Academia Interlude: On Little Red

Those who enjoy werewolves have likely been exasperated in recent years with the two releases of god-awful “Little Red Vs Werewolves” films Red Riding Hood and Red: Werewolf Hunter. Red Riding Hood, after all, is a children’s cautionary tale, and the wolf is merely a wolf.

Supposedly.

In actuality, the standard Little Red Riding Hood story has changed quite a bit since it first began to be told. The modern-day rendition comesfrom the brothers’ Grimm book on fairy tales, Children’s and Household Tales (A.K.A. Grimm’s Fairy Tales), and their rendition of the story, “Little Red Cap.” The brothers Grimm, however, specialized in fairy tales that were prominent in Germany. Many of Little Red’s roots lie in France.

In fact, in some French variations, the tale is so different that there is no heroic woodsman, and the wolf is no longer a wolf at all. In The Grandmother’s Tale, one such variation collected in 1885, it is a bzou—a werewolf.

 

The Grandmother’s Tale, while sharing many similarities to the modern Little Red Riding Hood story, differs greatly in that it appears to have been written for a more adult audience. The tale begins as usual—a girl is taking a loaf of bread and a bottle of milk to her grandmother, is waylaid by the bzou on the way, and the bzou beats her to the grandmother’s house. Here the tale takes a subtle shift towards the macabre. The werewolf kills and eats the grandmother, as usual, and then puts a piece of the grandmother’s flesh and a bottle of her blood in the pantry, which he beseeches the girl to eat and drink, calling it meat and wine. After eating and drinking her grandmother’s remains, the werewolf, acting as the girl’s grandmother, urges her to undress and join “her” in bed.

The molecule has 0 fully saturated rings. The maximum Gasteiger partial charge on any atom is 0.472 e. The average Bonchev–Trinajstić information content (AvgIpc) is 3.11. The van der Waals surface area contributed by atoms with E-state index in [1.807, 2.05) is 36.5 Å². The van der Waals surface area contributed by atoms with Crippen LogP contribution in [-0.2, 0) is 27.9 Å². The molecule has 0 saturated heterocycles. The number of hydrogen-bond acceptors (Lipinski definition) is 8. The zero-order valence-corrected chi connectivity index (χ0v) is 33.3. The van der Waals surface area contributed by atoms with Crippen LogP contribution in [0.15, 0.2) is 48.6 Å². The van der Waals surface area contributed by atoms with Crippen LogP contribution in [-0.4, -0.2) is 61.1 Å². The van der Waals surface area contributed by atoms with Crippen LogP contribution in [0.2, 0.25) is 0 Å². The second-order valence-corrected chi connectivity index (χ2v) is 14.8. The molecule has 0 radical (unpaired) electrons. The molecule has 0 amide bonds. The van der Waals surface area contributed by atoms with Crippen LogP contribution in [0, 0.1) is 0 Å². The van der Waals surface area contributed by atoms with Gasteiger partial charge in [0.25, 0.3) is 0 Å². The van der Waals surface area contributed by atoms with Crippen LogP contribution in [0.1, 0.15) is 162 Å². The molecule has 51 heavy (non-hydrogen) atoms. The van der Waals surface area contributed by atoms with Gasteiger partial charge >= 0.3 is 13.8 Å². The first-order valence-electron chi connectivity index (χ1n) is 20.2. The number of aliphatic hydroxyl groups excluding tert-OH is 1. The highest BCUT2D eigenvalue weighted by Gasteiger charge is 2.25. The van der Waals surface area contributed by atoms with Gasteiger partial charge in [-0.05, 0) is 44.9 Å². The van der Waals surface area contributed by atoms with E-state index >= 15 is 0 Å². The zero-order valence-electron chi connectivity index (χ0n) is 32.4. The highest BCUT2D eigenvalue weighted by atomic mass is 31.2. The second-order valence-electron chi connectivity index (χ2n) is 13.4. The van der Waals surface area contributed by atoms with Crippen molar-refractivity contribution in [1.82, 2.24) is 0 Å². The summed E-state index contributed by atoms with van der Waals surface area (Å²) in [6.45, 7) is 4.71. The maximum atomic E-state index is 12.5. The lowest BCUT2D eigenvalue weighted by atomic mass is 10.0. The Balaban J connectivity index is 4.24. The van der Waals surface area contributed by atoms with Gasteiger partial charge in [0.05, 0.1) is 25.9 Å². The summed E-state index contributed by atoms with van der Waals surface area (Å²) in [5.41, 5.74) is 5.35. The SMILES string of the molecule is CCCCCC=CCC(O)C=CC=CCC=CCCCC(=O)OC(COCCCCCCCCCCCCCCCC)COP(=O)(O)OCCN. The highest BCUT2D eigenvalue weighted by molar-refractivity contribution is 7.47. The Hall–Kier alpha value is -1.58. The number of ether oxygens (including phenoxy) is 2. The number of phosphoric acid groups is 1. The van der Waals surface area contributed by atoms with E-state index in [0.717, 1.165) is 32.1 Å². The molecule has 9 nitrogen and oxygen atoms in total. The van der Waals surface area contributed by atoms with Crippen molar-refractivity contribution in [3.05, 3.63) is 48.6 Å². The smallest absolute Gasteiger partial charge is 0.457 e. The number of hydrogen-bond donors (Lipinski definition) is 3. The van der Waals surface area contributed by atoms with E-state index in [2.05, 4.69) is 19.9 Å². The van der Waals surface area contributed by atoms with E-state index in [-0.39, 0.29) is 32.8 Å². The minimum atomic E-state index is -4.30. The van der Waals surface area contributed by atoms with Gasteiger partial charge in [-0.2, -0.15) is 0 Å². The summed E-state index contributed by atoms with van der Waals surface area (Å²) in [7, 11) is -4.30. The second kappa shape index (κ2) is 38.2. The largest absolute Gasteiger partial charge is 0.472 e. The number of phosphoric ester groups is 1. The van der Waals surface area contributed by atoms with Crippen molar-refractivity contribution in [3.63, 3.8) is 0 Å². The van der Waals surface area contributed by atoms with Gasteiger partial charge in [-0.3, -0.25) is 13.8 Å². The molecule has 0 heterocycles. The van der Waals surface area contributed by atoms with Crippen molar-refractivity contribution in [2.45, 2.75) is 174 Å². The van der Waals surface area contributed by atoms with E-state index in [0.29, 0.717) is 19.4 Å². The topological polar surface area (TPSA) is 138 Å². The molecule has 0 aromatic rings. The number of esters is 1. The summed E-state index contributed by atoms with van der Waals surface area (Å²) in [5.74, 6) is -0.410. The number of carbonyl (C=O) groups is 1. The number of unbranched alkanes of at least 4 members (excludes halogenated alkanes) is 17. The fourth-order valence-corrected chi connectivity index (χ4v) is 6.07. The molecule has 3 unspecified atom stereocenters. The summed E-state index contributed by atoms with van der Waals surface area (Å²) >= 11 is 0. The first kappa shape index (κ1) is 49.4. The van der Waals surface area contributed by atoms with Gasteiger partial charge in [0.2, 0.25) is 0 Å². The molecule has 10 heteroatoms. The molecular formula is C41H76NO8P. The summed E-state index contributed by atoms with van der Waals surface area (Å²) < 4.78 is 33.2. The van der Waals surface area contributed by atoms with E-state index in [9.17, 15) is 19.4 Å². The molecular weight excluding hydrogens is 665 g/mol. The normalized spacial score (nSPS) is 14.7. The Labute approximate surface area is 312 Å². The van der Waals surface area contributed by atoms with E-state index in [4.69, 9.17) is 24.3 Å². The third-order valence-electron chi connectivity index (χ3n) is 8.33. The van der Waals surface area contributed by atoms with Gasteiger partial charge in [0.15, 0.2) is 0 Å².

With every article of clothing the girl strips off, she asks the werewolf what to do with it, only to receive the same response each time: to throw it in the fire, because she won’t be needing it anymore.

Once all her clothes are gone, she gets into bed with the werewolf and briefly the tale turns back to its usual formula: “little red” begins making observations on the bzou’s appearance, and the bzou in turn explains it away:

“Oh grandmother, how much hair you have!”

“It keeps me warm, my dear.”

At last, appearing to realize the danger she’s in, the girl pleads to be let outside to relieve herself. The bzou, annoyed, complies, tying a string around her foot to let her outside. Once out, she ties the string to a tree and runs away. By the time the bzou realizes that she’s tricked him and runs after her, the girl is already arriving safely at home.

Further reading:

  • Orenstein, Catherine. Little Red Riding Hood Uncloaked: Sex, Morality, and the Evolution of a Fairy Tale. New York: Basic Books, 2002. 63-106. Print.
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